These days, digital distraction among young people is a growing concern. Parents, psychologists, and even tech CEOs increasingly recognize that the overuse of digital technology by children and teenagers has become problematic. Recent studies demonstrate that frequent use of smartphone, computers, and video games has a number of negative effects on kids:
· Diminishes academic performance
· Impairs the development of social skills
· Contributes to psychological disorders such as depression
· Increases emotional fragility and anxiety
· Increases bullying and other peer-related problems
· Contributes to obesity and other health issues
As famous Silicon Valley CEO Sean Parker publicly admitted, “We really have no idea what this stuff is doing to our kids’ brains.” Other tech titans such as Bill Gates and the late Steve Jobs also heavily restricted their children’s use of digital devices. And yet, despite the increasing warning signs of adolescent dysfunction due to technology, most parents have no idea how to counter such a powerful influence in their children’s lives.
According to recent guidelines released by the American Psychological Association, the first step in combating tech-related dysfunction is to monitor and limit children’s access to digital devices. However, as any parent knows, this is easier said than done. Children are often more tech-savvy than their parents and have become adept at overriding parental controls on technology. Moreover, due to the increasing use of digital devices in schools, parents find it nearly impossible to curtail their children’s recreational use of technology without interfering with the legitimate academic use of digital devices. Of course, most parents lead such busy lives themselves that they cannot monitor their children for much of the day anyway.
If limiting children’s access to technology is impractical, is there another way parents might combat the problem of digital dependency and dysfunction? A number of childhood development experts have suggested that an increased exposure to the outdoors combined with social activities “unplugged” from technology might be a way to counter the negative influence of digital dependency. They argue that rather than focusing on limiting tech use in the home, parents should engage their children in activities that connect them with nature and with other children in an environment that is removed from technology. Doing so shifts the burden away from parents and makes disconnecting from technology fun for the kids by replacing their digital devices with challenging, peer-focused outdoor activities in a stimulating and totally natural setting.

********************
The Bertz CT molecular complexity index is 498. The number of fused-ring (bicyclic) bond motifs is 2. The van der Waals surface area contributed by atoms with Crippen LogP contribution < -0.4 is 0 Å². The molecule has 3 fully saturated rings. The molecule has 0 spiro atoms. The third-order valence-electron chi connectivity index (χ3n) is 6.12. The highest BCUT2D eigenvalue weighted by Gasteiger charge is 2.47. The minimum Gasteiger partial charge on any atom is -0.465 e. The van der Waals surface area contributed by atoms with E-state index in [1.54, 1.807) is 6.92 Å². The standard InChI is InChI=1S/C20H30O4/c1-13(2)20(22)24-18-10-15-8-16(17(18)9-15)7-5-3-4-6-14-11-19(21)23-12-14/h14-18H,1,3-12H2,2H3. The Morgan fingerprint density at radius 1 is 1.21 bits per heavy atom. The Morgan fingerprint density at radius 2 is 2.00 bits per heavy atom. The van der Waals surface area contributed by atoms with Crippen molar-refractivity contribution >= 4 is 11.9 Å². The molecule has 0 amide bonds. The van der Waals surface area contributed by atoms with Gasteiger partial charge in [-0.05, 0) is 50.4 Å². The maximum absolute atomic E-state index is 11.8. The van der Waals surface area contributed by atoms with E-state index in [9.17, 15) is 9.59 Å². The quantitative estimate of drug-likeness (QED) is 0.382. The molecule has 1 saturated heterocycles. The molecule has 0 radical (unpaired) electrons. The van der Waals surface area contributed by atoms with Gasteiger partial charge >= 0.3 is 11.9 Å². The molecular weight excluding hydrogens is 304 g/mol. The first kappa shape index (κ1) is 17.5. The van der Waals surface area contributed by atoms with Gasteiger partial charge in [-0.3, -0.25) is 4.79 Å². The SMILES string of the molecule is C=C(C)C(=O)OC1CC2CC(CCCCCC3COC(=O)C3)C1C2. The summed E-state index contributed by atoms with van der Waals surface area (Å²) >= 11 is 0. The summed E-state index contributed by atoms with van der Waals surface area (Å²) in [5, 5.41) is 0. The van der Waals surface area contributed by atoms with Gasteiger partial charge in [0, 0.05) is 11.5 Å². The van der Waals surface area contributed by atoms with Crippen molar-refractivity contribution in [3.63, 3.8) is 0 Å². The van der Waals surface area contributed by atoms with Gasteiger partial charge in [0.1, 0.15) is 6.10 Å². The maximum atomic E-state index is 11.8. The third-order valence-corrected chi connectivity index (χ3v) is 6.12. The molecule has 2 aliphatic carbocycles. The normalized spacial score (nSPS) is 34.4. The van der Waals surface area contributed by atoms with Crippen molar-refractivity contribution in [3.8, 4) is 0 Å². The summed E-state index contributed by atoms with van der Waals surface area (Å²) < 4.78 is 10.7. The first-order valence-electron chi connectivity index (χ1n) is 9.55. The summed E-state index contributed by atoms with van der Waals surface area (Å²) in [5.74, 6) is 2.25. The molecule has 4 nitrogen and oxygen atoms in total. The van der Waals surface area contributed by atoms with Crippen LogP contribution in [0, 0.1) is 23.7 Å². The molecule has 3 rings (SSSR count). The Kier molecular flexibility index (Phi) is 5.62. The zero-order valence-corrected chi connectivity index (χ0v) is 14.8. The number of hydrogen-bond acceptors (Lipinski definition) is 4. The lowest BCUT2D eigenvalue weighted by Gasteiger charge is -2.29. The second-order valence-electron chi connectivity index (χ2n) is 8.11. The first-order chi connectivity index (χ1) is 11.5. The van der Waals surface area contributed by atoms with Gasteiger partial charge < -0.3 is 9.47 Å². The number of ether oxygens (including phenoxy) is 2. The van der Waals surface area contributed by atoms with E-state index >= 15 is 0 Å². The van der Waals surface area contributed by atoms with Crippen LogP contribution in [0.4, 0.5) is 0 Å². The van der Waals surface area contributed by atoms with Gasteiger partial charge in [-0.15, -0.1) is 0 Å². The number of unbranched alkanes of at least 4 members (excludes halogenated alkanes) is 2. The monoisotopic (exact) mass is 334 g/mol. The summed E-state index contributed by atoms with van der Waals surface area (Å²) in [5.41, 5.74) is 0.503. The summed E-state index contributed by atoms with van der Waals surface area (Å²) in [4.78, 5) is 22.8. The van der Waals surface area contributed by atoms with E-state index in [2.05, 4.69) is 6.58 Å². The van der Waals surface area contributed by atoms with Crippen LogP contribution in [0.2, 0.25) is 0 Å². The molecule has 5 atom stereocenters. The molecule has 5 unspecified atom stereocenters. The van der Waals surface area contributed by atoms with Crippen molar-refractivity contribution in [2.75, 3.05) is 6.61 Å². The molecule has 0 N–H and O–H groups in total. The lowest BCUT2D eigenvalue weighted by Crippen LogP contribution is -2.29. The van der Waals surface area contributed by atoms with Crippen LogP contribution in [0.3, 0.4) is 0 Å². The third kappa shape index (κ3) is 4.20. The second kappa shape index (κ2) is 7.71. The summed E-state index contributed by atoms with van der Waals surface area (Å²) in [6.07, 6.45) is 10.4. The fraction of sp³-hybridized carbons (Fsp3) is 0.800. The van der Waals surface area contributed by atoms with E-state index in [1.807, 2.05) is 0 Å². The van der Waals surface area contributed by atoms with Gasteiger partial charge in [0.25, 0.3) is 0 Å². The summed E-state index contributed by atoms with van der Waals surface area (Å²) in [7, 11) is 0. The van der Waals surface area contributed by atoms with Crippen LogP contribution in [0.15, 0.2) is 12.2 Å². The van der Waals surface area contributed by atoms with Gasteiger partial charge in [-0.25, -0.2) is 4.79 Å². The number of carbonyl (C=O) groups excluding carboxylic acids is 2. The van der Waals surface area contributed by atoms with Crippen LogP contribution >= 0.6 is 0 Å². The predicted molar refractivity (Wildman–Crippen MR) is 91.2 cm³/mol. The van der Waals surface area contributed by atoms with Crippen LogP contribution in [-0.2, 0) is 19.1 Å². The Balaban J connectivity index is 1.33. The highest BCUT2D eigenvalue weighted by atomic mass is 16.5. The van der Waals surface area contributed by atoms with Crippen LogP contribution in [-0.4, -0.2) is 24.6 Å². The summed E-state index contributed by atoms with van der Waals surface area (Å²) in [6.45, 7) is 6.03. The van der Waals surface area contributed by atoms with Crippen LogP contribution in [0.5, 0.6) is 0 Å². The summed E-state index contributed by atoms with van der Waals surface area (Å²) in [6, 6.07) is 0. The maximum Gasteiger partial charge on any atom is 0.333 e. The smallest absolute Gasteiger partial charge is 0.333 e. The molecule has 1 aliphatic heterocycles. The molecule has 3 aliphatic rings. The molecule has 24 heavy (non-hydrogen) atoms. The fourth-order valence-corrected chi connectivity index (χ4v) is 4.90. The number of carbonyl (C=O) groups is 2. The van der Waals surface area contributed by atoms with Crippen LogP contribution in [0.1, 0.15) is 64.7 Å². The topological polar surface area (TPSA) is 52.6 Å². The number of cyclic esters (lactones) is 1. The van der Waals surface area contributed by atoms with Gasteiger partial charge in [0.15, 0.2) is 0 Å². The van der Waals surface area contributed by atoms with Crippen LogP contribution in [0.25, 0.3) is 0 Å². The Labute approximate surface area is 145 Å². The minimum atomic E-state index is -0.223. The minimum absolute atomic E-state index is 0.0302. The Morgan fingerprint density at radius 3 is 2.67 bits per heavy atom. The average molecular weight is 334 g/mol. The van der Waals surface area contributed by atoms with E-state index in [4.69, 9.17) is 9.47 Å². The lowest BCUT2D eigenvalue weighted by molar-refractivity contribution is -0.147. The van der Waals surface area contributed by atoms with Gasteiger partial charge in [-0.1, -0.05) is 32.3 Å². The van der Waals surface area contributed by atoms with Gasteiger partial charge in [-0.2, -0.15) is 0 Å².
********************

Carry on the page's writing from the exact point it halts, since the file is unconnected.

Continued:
Here at Squad STX, we have made these objectives an integral aspect of our mission. We are a Texas company that offers challenging outdoor adventure programs for adolescent boys. Our program encourages healthy socialization among its attendees through time-tested methods—breaking kids up into groups or “squads” and providing a range of stimulating activities:
· Primitive camping
· Land navigation
· Leadership training
· Capture-the-flag laser tag
· Knife handling
· Basic survival training
· Cooking and clean-up practice
Additionally, Squad STX is owned and run by experienced Army veterans and ROTC cadets, so our camps combine the fun of traditional outdoor scouting activities with the stimulating situational training exercises (STX) utilized by ROTC and military programs. Each session provides a completely “unplugged” experience for boys: campers are prohibited from using digital devices, and all sessions are 100% outdoors in some of the most beautiful natural environments available in the U.S.
Digital distraction, shrinking attention, and physical atrophy are quickly becoming a staple of American childhood, but there are ways to fight back. The first step is recognizing the magnitude of this problem, and then parents can consider tactical ways to stave off this threat to their children’s development. We hope Squad STX can be a part of the solution. #techaddiction #parenting #attentionspan #masculinity #squadstx #outdoors #summercamp